Wednesday, March 11, 2009

Crafting a Friendly Political Science

So, my contract for the next school year came through for me to sign this week. My promotion is official: associate professor. Time to get some new name cards, and to update the signature on my e-mails.

It's nice to get some additional evidence that I should be able to plan on being here for a while...though whether my major, or even just my need as a teacher, may not be, or at least so one might think by checking out some blogs by political scientists this week. Laura, Patrick at Duck of Minerva, and others have been talking about the fate of political science--and specifically its long-assumed position as one of those "core" subjects that every liberal arts education ought to include--in these days of budget cuts and bottom lines. This specific debate was prompted by the news this week of one liberal arts college simply eliminating political science from its curriculum entirely, but really, it's haunting all the humanities these days, as Tim Burke will tell you.

I suppose I should be worried about my position as Friends University's only political scientist (though I hate that term: my training is in political theory and philosophy, my interests have always run towards political ideas and ideologies, and even as I've learned how to and learned to enjoy teaching American government, comparative politics, constitutional law and all the rest, I still reject "political science" as a label: just plain "politics" or "government" makes much more sense to me). And I am, a little bit. We're a small school--a good one, and one that still has a pretty solid (though hardly luxuriant) financial foundation, but nonetheless one that is ultimately tuition-driven, and that means that the position of political science here, like everything else, is dependent at least in part on student interest. I've been involved over the past nine months with a general education revision process here at Friends, and as one might expect, as our recommendations have taken firmer shape, the process has become ever more contentious. The mandate we have--or at least, the one we think we have; departures and arrivals in academic administration have made the position of our committee somewhat murky at times--is to make general education less a la carte, more coherent, and more explicit in addressing the particular skills that prospective students and potential employers ought to be able to expect from coming here for, or receiving from Friends, an undergraduate education. The results, thus far anyway, are some ideas I'm mostly pleased with, though like some of my colleagues (particularly those in history, religion and philosophy, and English) I worry that, when it comes down to the essential matter--allowing the different divisions to craft their own general education "templates" as part of their degree requirements, which is probably our biggest and least understood innovation--the faculty will protect their own turf, to the exclusion of those traditional liberal arts classes (like American government or world civilizations) which happen to sustain a good portion of my and my colleagues' work load.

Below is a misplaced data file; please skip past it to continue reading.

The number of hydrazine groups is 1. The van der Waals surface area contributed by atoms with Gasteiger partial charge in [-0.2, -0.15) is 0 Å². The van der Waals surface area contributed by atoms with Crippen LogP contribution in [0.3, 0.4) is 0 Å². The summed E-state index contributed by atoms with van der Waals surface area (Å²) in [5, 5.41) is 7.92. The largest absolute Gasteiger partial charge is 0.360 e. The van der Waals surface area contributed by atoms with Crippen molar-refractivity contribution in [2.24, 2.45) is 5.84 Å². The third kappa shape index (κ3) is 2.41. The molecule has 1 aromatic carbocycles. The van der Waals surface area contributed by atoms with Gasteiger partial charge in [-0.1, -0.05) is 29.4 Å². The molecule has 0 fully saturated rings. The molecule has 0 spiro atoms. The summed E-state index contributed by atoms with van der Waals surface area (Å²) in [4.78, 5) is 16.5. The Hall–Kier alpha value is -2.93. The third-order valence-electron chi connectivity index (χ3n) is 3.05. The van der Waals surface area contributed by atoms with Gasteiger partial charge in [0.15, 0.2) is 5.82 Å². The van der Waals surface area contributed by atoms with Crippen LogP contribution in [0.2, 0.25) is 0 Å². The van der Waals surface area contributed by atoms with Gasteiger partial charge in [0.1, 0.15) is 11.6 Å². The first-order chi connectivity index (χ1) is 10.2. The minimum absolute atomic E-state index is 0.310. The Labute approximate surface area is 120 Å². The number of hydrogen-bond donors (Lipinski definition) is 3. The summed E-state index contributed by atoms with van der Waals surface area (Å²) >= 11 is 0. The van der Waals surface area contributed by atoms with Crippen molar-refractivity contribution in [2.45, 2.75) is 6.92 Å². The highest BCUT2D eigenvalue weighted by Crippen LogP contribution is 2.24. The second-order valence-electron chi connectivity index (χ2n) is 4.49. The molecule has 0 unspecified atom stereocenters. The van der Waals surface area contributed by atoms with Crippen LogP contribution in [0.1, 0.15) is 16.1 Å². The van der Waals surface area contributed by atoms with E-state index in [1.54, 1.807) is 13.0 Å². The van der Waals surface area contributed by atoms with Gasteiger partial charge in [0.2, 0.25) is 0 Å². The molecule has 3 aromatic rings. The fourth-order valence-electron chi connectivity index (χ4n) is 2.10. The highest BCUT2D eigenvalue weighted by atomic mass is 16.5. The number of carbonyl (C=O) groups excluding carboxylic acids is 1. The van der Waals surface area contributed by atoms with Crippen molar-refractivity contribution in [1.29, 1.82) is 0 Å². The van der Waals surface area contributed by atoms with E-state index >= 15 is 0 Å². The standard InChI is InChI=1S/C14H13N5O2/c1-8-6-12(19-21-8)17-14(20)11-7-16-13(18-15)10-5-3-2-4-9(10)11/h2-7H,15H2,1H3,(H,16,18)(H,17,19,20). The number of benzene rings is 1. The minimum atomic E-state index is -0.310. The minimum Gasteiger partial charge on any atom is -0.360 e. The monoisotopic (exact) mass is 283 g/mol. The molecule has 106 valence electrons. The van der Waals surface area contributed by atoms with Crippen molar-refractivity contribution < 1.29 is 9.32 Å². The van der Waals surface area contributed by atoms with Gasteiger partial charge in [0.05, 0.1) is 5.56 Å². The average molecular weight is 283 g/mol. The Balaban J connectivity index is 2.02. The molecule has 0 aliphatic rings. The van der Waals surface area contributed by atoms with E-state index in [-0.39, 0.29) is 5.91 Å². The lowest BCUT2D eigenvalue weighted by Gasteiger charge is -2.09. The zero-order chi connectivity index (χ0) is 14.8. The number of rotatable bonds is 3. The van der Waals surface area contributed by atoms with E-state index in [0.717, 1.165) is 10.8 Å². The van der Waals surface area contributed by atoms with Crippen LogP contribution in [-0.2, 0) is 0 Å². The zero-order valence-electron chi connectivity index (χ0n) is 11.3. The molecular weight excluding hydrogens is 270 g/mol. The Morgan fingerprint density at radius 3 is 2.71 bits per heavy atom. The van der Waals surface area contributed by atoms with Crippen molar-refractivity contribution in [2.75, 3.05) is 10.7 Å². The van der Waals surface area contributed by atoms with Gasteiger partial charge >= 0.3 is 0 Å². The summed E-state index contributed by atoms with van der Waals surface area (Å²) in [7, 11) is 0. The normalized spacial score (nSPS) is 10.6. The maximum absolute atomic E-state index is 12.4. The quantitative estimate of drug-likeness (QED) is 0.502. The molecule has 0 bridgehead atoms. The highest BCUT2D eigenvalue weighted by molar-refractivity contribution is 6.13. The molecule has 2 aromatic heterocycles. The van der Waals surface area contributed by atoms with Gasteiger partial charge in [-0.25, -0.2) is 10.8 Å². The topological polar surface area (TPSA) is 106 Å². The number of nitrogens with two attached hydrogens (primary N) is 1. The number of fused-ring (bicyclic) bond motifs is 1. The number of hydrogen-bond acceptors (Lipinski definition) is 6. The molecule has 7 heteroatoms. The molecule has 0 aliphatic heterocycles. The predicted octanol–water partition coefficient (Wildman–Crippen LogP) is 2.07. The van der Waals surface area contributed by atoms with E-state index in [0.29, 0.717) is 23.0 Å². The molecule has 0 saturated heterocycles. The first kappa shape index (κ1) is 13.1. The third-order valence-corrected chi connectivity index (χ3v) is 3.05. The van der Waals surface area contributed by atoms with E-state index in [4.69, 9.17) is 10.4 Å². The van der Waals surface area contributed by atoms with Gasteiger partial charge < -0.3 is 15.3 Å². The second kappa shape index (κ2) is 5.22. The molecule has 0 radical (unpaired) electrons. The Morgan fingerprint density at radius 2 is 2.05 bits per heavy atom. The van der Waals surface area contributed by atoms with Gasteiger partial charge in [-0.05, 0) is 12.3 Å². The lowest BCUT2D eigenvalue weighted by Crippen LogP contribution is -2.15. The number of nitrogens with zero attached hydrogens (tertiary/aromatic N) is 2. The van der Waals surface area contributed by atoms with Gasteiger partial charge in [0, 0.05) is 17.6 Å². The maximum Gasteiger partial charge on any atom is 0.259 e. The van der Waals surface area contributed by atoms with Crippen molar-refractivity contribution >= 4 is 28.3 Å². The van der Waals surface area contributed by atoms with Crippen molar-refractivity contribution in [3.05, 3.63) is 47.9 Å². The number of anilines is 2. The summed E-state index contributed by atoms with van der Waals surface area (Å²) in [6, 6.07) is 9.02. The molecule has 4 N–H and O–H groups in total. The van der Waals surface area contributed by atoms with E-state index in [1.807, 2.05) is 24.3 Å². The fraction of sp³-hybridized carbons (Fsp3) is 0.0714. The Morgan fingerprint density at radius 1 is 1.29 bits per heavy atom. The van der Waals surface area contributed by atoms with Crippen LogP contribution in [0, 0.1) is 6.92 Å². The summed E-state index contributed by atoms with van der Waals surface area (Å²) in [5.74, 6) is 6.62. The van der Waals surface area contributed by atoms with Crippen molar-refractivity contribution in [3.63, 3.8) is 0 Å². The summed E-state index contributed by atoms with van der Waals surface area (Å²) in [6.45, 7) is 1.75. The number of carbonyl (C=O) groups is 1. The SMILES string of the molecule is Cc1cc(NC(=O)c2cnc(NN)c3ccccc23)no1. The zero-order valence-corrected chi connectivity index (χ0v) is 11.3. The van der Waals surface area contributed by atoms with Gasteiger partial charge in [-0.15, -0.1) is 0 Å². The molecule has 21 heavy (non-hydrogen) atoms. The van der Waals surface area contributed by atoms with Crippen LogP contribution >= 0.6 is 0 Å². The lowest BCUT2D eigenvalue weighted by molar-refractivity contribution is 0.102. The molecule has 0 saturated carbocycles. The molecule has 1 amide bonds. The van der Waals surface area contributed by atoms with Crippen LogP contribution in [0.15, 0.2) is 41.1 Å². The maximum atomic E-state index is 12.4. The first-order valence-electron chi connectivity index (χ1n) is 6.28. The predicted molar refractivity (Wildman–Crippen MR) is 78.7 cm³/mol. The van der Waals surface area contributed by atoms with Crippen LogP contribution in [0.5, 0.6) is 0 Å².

When I'm wearing my political theorist hat, and I take a look at some of the stuff I write about here and what I research and write about professionally (the latest news: a co-authored book on a contemporary political theorist, someone who has been a huge influence on me, is in the works), I can't disagree with Laura's description of what we do as "fighting over minutia [that is] miles away from the needs and concerns of average citizens." However, since I'm at a teaching college that celebrates research but doesn't make it in any sense particularly essential to one's academic career--much less promotions!--I don't worry too much about the disconnect there; I would agree that "spend[ing] half your life writing articles and reading research that have absolutely no application in an undergraduate classroom" really would be a pain in the ass, but for me, who doesn't have to spend even a quarter of his professional life doing such work, this institution provides about the right balance. My more general concerns are following up on some of the other comments which Laura and her readers make. I want to keep both our students and my fellow faculty members aware of and appreciative of the relevance of politics to being a citizen, to being an educated human beings. And that means making sure that my classes stay relevant, and relevant in such a way as to enable me to demonstrate their relevance to outside observers and reviewers (to say nothing of bean-counters that are ever-concerned with cutting costs.)